Benefits persist when glaucoma treatment is stopped
Surprising new research finds that the effects of pharmacological glaucoma treatment persist even after discontinuation
Glaucoma patients who stop taking prostaglandins still experience a reduction in intraocular pressure (IOP) six weeks after they stop, according to new research.
The findings, which were presented at the American Glaucoma Society Annual Meeting, could have implications for medical and surgical decision making in the treatment of glaucoma, as well in the development of new beneficial drugs and devices.
Scientists in Canada found that the IOP of people who discontinued the drug remained significantly lower than the mean pre-treatment baseline pressure, although it was higher than in patients who continued with prostaglandin.
In a six-week study, researchers at Western University assessed 214 glaucoma patients who had been using prostaglandin analogues for more than six months.
Of this group, 124 were randomly chosen to discontinue the treatment, while the remaining 90 continued using the drug. From a baseline IOP of 26.6 mm Hg, the mean pressure fell to 14.5 mm Hg after the initial period of prostaglandin analogue use.
The researchers found the mean IOP of patients who stopped the treatment was 20.3 mm Hg after six weeks of not using the drug, meaning that they remained significantly below the pre-treatment baseline pressure.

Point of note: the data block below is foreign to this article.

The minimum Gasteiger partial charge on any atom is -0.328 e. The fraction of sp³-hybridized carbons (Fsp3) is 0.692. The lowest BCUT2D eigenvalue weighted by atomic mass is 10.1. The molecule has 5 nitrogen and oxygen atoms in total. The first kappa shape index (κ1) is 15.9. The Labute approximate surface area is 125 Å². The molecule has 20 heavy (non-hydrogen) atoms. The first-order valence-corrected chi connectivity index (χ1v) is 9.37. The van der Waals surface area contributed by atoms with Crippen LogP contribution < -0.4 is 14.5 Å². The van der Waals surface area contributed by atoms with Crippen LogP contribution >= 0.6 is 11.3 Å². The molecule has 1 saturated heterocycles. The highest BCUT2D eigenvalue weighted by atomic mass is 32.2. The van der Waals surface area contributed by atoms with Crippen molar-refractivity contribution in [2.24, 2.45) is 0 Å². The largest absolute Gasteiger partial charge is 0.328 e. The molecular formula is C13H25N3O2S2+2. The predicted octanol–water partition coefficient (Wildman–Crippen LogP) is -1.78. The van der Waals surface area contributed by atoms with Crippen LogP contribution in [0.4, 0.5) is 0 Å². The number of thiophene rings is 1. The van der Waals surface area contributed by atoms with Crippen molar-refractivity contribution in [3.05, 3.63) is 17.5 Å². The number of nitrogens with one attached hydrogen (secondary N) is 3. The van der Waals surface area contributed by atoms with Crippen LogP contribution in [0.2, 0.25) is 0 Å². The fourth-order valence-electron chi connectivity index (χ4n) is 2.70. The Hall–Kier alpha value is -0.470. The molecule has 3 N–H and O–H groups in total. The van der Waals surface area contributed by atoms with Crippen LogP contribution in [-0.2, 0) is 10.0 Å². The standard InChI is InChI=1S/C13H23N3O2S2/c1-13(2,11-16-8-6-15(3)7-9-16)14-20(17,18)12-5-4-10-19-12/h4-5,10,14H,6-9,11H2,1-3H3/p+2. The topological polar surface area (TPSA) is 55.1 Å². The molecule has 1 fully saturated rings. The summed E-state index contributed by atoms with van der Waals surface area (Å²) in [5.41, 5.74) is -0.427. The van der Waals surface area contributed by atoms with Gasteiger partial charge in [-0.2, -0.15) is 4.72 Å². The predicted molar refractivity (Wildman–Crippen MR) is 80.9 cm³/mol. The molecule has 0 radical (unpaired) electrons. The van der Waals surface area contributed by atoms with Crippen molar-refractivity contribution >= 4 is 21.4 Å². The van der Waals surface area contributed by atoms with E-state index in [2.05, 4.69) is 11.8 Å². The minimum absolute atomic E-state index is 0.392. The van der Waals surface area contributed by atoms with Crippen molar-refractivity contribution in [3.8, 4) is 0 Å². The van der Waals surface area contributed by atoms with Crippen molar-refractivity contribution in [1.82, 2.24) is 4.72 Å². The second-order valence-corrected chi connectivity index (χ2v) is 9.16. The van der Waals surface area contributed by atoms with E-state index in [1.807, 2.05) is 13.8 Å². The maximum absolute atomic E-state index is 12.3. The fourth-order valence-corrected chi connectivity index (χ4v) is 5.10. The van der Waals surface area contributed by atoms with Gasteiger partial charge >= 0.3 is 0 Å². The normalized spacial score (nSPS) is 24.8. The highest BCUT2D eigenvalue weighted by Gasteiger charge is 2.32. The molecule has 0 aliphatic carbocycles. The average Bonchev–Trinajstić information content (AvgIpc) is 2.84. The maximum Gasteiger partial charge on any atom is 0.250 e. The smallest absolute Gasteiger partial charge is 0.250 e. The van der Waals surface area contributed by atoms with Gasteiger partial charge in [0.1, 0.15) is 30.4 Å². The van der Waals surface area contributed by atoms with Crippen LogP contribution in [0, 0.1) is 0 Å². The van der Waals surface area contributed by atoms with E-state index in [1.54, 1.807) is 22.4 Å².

Dr Sarwat Salim, who contributed to the research, said that the study could have widespread clinical implications.
Dr Salim commented: “If a patient is booked for cataract surgery, or cataract surgery and one of the minimally invasive glaucoma surgeries, and right afterward you see a mild reduction, not a significant reduction, in intraocular pressure, you don't really know if it's the surgery that did it or if it is the sustained effect of the medication.”
Moorfields Eye Hospital consultant ophthalmic surgeon, Professor Sir Peng Tee Khaw, who was not involved with the work, said that the results could pave the way for improved prostaglandin treatment for glaucoma.
He told OT: “It is fascinating to see that if we could induce a biological prostaglandin effect that was rather long-acting by using some of the more contemporary methods, such as gene therapy, [perhaps] this effect could be made to last many years.”
However, Professor Sir Peng Khaw noted: “The problem with this effect is that it is not reliable or predictable and of course there are patients whose pressure starts to rise very quickly after stopping prostaglandins and therefore [this effect] cannot be fully relied upon unless full data is obtained from the individual patient.”
The researchers will now carry out further work to establish why the effects of the drug were sustained for so long after treatment ended.
Image credit: Lynn Greyling